Publication Date


Date of Final Oral Examination (Defense)


Type of Culminating Activity


Degree Title

Master of Science in Biology



Major Advisor

Matthew Williamson, Ph.D.


Marie-Anne de Graaff, Ph.D.


Jen Cruz, Ph.D.


Intense anthropogenic pressures on the natural environment have created the need for implementing strategies that promote or restore habitat connectivity. The ability for animals to move between habitat patches allows animals to find mates, access resources, and shift their range in response to the changing climate and ensures that ecological and evolutionary processes persist. Connectivity conservation typically focuses on biophysical barriers to animal movement, but for many species reintroductions, establishing and maintaining connectivity often requires overcoming both ecological and socio-political barriers. Despite the need to navigate complex socio-political landscapes to implement connectivity conservation plans, datasets depicting those conditions are rarely used in the connectivity models that underlie connectivity conservation plans. In this research, I demonstrate an approach for leveraging social, political, institutional, and ecological datasets to model long-term connectivity for reintroduced Plains bison (Bison bison) in part of the Northern Great Plains, where no habitat connectivity currently exists.

Efforts to reintroduce bison, both for cultural and ecological reasons, have been ongoing since their near extirpation in the late 1800s due to colonial forces. There are currently more than 20 international, federal, non-profit, and Tribally-led efforts to reintroduce bison to parts of Plains bison expansive historic range. These reintroduction efforts have occasionally been met with intense socio-political backlash highlighting the need for conservation interventions that address important socio-political obstacles in order to achieve long-term connectivity. Some of the socio-political barriers that practitioners seeking to restore bison face are a lack of social acceptance, political opposition from the Republican party and cattle ranching industry, and the need to navigate complex jurisdictional boundaries across a large landscape.

I analyzed the impacts of these specific barriers by using responses from an international wildlife governance preference survey, republican voting trends, cattle sales, and parcel density as a measure of jurisdictional complexity. I integrated these datasets with spatial surfaces depicting bison habitat suitability and human modification to develop a suite of resistance surfaces that depict both the challenges of a bison moving through the landscape and the challenges of conserving important movement pathways for the species. I used these resistance surfaces to compare the costs and probabilities for implementing a variety of connectivity conservation plans. My results highlight where social-ecological mismatches and fit occur throughout the landscape. The analysis shows that the most ecologically ideal pathway is also socio-politically costly, and that choosing a slightly less ecologically valuable pathway may cost less in terms of socio-political resistance.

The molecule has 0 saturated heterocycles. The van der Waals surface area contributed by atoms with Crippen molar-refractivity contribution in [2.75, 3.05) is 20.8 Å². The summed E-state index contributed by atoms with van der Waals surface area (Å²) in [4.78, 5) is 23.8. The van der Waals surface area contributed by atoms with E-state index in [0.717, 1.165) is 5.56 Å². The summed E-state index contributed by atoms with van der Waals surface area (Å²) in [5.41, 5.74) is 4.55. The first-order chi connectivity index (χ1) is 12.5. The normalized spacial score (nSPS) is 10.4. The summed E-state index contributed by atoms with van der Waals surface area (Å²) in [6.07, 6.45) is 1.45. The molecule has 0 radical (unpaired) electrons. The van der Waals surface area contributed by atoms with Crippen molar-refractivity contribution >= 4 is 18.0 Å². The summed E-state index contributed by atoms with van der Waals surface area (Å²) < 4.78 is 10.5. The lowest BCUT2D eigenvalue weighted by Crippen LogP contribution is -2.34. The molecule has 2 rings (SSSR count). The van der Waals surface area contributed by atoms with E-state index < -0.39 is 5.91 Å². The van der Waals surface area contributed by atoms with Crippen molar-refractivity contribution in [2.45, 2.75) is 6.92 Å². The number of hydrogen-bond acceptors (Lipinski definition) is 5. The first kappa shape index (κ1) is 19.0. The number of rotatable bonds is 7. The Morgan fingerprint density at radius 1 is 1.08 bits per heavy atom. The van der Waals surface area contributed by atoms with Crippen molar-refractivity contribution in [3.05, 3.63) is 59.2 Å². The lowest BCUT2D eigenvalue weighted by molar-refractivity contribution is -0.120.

I also analyzed the potential spatial footprints of three commonly used interventions for promoting conservation outcomes by manipulating the socio-political resistance to reflect three hypothetical conservation interventions using the wildlife governance preference survey. I explored the interventions of creating public land tolerance zones (e.g., shift in jurisdictional complexity), economic incentives aimed at promoting social acceptance, and a Tribal and First Nations governance intervention given the cultural importance of bison to Indigenous people in North America. I found that the economic incentive did little to shift the probability of implementing a connectivity plan for bison when compared to the public land tolerance zone and Tribal and First Nations governance scenario, suggesting that those strategies may have a greater impact on bison’s long-term connectivity in the region. This approach can help conservation managers make more informed decisions regarding where to implement bison connectivity plans, as well as what levers may lead more successful conservation outcomes. My approach could be applied in research for other wide-ranging, reintroduced, or otherwise controversial species to characterize the potential trade-offs involved with different conservation interventions and ultimately lead to conservation plans that have a higher probability of successful implementation.